Changing Lifestyles, Changing Habits: Living with Marfan’s Disease
Marfan’s syndrome is a connective tissue disorder that often has an effect on the heart. Connective tissue is found throughout the body. It’s a kind of glue for the cells, and it affects the shape and structure of organs. A protein called fibrillin is one of the main components of connective tissue. People with Marfan’s syndrome have a genetic abnormality that makes their fibrillin weaker than usual. This weakness can cause problems in the tendons, ligaments, blood vessels, cartilage, eyes and heart. Life expectancy for people with Marfan’s is currently about 70 years.
Some of the common traits of Marfan’s include:
- Tallness and thinness
- Long arms and legs
- Possible curving of the spine
- Long, slender fingers and toes
There’s a wide range of ways that Marfan’s can affect you. Some people may have few problems at all, while others may have more involved cases. But it’s safe to say that heart problems are a common Marfan’s complication.
Marfan’s and the heart
Typically, Marfan’s can affect the heart in two ways:
The valves: There are four heart valves, and Marfan’s can affect any of them. The most common complication occurs when blood leaks backward into a valve. This makes the heart work harder as it pumps the blood. In time, the heart may enlarge and the rhythm may become irregular. Treatment can include medication and sometimes surgery to repair valves.
The aorta: This is the main artery that carries blood away from the heart. It may become wider in people who have Marfan’s. This can cause weakness, and it makes the wall of the artery more fragile and vulnerable to tearing. Often, the arterial weakness causes a kind of ballooning in the wall, or aneurysm.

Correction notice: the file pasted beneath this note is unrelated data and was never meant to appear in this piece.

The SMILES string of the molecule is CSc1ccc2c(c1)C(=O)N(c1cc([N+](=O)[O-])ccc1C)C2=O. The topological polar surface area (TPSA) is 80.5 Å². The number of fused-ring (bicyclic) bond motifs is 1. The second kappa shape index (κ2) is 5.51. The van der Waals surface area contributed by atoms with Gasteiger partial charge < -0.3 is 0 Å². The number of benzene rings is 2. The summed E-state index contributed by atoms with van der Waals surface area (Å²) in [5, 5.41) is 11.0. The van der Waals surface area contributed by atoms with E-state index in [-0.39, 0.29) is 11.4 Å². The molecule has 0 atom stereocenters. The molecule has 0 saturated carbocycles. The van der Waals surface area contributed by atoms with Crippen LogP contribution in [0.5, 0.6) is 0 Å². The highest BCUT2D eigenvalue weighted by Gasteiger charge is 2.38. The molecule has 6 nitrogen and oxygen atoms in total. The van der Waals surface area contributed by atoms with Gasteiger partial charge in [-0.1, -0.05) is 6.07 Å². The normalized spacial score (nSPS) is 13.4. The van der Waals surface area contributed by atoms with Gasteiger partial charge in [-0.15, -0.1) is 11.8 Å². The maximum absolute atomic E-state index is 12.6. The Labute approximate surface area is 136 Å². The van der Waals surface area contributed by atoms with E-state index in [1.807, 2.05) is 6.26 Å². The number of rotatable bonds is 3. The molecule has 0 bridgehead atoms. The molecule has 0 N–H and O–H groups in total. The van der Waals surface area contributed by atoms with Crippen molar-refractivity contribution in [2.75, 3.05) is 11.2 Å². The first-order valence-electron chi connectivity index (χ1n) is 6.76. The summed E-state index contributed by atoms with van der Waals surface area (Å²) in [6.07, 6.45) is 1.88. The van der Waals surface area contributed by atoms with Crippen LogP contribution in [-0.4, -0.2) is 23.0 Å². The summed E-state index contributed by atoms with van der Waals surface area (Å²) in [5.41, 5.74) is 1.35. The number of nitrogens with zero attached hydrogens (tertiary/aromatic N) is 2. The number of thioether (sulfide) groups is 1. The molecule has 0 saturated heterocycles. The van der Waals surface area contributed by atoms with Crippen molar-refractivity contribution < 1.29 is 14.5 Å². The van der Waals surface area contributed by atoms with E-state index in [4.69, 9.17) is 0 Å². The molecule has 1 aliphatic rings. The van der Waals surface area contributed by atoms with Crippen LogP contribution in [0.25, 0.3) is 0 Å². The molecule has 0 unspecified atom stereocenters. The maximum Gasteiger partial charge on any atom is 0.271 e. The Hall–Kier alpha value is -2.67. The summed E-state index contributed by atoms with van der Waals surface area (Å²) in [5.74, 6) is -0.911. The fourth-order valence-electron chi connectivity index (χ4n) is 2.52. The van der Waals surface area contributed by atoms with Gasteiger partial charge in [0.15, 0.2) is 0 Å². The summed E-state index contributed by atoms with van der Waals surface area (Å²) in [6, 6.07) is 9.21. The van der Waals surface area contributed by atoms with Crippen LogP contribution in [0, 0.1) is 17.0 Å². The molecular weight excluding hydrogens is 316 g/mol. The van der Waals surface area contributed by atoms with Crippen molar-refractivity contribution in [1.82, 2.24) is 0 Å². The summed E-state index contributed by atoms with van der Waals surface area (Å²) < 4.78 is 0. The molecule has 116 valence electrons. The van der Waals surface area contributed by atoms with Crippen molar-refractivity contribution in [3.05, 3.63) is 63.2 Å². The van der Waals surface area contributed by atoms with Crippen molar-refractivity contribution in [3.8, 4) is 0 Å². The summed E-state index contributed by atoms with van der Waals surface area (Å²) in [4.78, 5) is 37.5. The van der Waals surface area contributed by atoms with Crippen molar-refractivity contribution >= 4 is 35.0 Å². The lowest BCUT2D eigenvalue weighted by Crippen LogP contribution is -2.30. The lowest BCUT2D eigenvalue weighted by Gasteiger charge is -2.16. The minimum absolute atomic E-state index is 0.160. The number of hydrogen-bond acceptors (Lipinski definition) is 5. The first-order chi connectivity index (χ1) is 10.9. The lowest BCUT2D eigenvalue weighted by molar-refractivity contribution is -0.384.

People who have Marfan’s generally need careful, regular monitoring by a cardiologist (heart specialist) to detect the development of an aneurysm in its early stages. A study published in the New England Journal of Medicine in 1999 showed that planned surgery on aneurysms detected early had a significantly higher success rate than emergency surgery on aneurysms that required sudden attention.
With careful monitoring, proper treatment and lifestyle modifications, people with weakened aortas have a normal life span.
What lifestyle changes are necessary?
Frequent, routine doctor visits, medication if necessary and a modified exercise plan are three hallmarks of life with Marfan’s syndrome.
Doctor visits: In addition to yearly (or more frequent) visits with a cardiologist, people with Marfan’s should have regular appointments with an ophthalmologist and routine monitoring of the skeletal system (especially during the childhood and teen years). Your doctors will talk with you about how frequently you need to be monitored.
Medications: For people whose Marfan’s has affected the heart, medications may include
- Beta blockers to reduce blood pressure and stress on the arteries
- Blood thinners (Coumadin is the most common)
- Antibiotics before dental and surgical procedures
Taking medications every day can be hard to get used to. Be sure to talk with your doctor about any side effects you have. If you’re finding it difficult to take the medications, talk with your doctor about that too. It’s extremely important to communicate about any difficulties you have so you and your doctor can address them together.
Exercise: The main thing to remember about exercise is that it shouldn’t be too strenuous and it shouldn’t involve contact sports. These kinds of activities increase the risk of damaging the aorta and the eyes. For some people, these restrictions are easy to handle. They’re content with limiting their activity to things like walking, leisurely biking and swimming, golf and bowling.
For other people, the limitations are tough to take. Professional athletes and students on school teams may become depressed or angry when they learn they can no longer take part in activities they love. If this is the case for you or someone in your family, be sure to address it. You may want to schedule some extra time to talk with your doctor about this issue alone. Or it might help to talk with a counselor.
The American Heart Association; The National Marfan Foundation; New England Journal of Medicine, 29 April 1999